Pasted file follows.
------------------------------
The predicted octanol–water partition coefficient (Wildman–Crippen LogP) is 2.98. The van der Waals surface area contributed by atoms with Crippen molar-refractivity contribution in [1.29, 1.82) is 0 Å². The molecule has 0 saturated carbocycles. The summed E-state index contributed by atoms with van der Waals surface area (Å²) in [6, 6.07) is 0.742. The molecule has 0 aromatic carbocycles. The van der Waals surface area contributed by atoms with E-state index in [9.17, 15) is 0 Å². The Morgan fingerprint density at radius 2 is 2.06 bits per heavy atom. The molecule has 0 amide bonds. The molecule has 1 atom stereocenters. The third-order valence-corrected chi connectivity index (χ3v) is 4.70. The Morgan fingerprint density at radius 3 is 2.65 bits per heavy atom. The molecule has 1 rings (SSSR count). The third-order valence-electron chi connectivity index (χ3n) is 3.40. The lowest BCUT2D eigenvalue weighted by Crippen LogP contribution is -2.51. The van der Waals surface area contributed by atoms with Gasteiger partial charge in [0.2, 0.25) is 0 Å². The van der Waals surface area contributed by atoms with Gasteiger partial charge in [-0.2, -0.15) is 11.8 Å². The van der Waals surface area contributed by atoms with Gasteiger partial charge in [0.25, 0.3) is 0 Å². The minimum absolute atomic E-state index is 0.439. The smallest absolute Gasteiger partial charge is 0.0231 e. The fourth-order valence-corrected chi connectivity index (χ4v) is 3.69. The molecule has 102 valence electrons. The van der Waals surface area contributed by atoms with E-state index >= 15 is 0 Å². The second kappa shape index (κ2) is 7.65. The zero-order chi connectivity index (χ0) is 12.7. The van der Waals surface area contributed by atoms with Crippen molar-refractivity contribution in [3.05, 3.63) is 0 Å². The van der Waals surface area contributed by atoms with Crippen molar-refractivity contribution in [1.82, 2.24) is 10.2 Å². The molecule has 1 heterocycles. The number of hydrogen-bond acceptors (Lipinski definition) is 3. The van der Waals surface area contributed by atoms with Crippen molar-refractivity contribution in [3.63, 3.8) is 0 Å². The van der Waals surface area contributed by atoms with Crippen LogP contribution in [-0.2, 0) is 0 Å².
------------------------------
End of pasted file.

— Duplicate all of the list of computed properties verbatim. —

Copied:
The predicted octanol–water partition coefficient (Wildman–Crippen LogP) is 2.98. The van der Waals surface area contributed by atoms with Crippen molar-refractivity contribution in [1.29, 1.82) is 0 Å². The molecule has 0 saturated carbocycles. The summed E-state index contributed by atoms with van der Waals surface area (Å²) in [6, 6.07) is 0.742. The molecule has 0 aromatic carbocycles. The van der Waals surface area contributed by atoms with E-state index in [9.17, 15) is 0 Å². The Morgan fingerprint density at radius 2 is 2.06 bits per heavy atom. The molecule has 0 amide bonds. The molecule has 1 atom stereocenters. The third-order valence-corrected chi connectivity index (χ3v) is 4.70. The Morgan fingerprint density at radius 3 is 2.65 bits per heavy atom. The molecule has 1 rings (SSSR count). The third-order valence-electron chi connectivity index (χ3n) is 3.40. The lowest BCUT2D eigenvalue weighted by Crippen LogP contribution is -2.51. The van der Waals surface area contributed by atoms with Gasteiger partial charge in [0.2, 0.25) is 0 Å². The van der Waals surface area contributed by atoms with Gasteiger partial charge in [-0.2, -0.15) is 11.8 Å². The van der Waals surface area contributed by atoms with Gasteiger partial charge in [0.25, 0.3) is 0 Å². The minimum absolute atomic E-state index is 0.439. The smallest absolute Gasteiger partial charge is 0.0231 e. The fourth-order valence-corrected chi connectivity index (χ4v) is 3.69. The molecule has 102 valence electrons. The van der Waals surface area contributed by atoms with E-state index >= 15 is 0 Å². The second kappa shape index (κ2) is 7.65. The zero-order chi connectivity index (χ0) is 12.7. The van der Waals surface area contributed by atoms with Crippen molar-refractivity contribution in [3.05, 3.63) is 0 Å². The van der Waals surface area contributed by atoms with Crippen molar-refractivity contribution in [1.82, 2.24) is 10.2 Å². The molecule has 1 heterocycles. The number of hydrogen-bond acceptors (Lipinski definition) is 3. The van der Waals surface area contributed by atoms with Crippen molar-refractivity contribution in [3.63, 3.8) is 0 Å². The van der Waals surface area contributed by atoms with Crippen LogP contribution in [-0.2, 0) is 0 Å².